In 1925, the first Crosslinks missionaries set sail for the Canadian Arctic. For these young men and women, the language of the Inuit was difficult to command.
Known as Inuktitut, it was developed from a syllabic language invented by a Methodist missionary called James Evans. He served some of the native people groups of central Canada in the 1840s. They were nomadic peoples, setting up camp where the hunting was good, and so had no written form for their language. Evans wanted them to be able to read the word of God for themselves, but he found that he didn’t have enough time to teach Roman letters and numbers, due to the roving nature of the indigenous people.
By a combination of circles and triangles, Evans formed 36 characters, each of which represented a syllable. He got thin sheets of lead from tea chests, melted them into small bars and, using a pocket knife, cut out the syllabic type. Then he used soot from the fire to make ink, and birch bark served as paper. Rev Evans had created a printing press and he set to work translating the Bible using the syllabic characters he had created.
A few years later, two Anglican ministers serving in northern Canada, Rev John Horden and Rev E.A. Watkins, used the system created by Evans and adapted it to Inuktitut.
In the late 1800s, missionary Rev Dr. Edmund Peck (pictured above) built on the work started by Horden and Watkins by beginning a translation of the Bible into Inuktitut. Peck developed a mastery of the language by spending five to six hours a day in its study. Eventually he translated parts of the New Testament and, by the end of the nineteenth century, he published the four Gospels. The New Testament in Inuktitut was published by the British and Foreign Bible Society in 1912, and the Psalms in 1917.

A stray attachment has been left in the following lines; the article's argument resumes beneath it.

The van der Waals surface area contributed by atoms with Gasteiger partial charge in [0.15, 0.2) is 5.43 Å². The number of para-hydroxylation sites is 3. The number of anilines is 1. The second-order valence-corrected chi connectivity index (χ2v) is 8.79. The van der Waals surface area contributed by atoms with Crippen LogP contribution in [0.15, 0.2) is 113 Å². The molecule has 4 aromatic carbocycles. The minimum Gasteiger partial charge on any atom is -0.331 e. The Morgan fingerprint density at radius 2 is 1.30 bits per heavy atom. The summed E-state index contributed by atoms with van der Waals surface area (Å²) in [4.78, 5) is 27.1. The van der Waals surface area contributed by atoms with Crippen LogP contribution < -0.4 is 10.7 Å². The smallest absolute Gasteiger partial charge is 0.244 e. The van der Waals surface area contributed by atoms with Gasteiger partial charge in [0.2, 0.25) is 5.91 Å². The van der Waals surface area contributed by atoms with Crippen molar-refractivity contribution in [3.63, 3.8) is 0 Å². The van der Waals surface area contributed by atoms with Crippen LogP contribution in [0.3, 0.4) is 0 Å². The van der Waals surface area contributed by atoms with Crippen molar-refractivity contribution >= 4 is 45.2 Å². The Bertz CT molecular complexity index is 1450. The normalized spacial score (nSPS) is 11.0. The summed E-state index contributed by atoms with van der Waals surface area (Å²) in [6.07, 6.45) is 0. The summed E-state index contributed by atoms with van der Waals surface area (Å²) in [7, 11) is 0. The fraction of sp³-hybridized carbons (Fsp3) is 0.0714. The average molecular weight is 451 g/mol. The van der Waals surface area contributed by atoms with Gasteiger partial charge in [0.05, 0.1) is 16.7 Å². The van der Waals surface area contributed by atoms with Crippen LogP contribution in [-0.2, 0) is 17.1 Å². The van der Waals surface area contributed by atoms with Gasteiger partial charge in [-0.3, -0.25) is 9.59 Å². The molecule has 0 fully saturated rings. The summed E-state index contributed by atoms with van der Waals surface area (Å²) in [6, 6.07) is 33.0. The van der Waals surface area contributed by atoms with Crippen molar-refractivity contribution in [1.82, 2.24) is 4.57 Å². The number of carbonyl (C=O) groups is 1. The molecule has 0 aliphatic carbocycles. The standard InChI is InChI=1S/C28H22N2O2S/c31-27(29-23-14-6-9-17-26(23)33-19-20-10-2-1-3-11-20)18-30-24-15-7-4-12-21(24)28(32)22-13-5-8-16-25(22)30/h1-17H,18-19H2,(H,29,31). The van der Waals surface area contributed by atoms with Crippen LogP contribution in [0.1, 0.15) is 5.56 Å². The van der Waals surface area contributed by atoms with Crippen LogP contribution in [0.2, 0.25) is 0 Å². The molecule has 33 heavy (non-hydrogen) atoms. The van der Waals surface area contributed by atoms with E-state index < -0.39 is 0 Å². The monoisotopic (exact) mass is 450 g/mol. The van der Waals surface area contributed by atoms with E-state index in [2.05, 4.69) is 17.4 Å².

Peck’s system was simple and easy for the Inuit to learn; by the 1920’s it had spread widely among the people of the Arctic. When Revs Arthur and Jack Turner arrived in the Arctic in 1928/1929 (sent by Crosslinks), they set about learning the Inuit language using Peck’s material. During his eighteen-year service in the icy mission field, Jack was able to acquire the language to an incredible degree of accuracy and he translated a number of Old Testament books for publication. He was able to revise the Inuit New Testament that existed at that time and he almost completed the translation of the Book of Common Prayer.
These pioneer missionaries prayerfully sought every occasion to reach the Inuit with the gospel of salvation, such was their love for Christ and for the Arctic people. The mission station was an open house, so when a missionary was in residence there would be services held in the home each evening and the locals would pack themselves in to hear the word of God. The local children loved the Bible as much as their parents and, in 1940, Jack Turner wrote the following in his diary: '…as usual the children occupy their time (not only on Sundays but often during the week) in memorising Scripture. In just over a fortnight the elder children have practically mastered the first chapter of Romans… I hope to get the children to learn in time the whole Epistle.'
Fast forward to 1970s. In the Nunavut territory of Northern Canada (where the Turner brothers ministered) a group of Inuit Christians began the arduous task of translating the whole bible into Inuktitut. The project was funded by the Anglican Church and the Canadian Bible Society, at a cost of 1.7 million Canadian dollars. It took thirty-four years to complete the Bible translation but in June 2012 it was launched, during a service held in the Anglican Cathedral of St Jude’s in Iqaluit, the capital of the Nunavut territory. Soli Deo gloria!
Check out this blog for more on the early Arctic missionaries.
The diocese of the Arctic are seeking new clergy to come and join the team - get in touch if you'd like to find out more.
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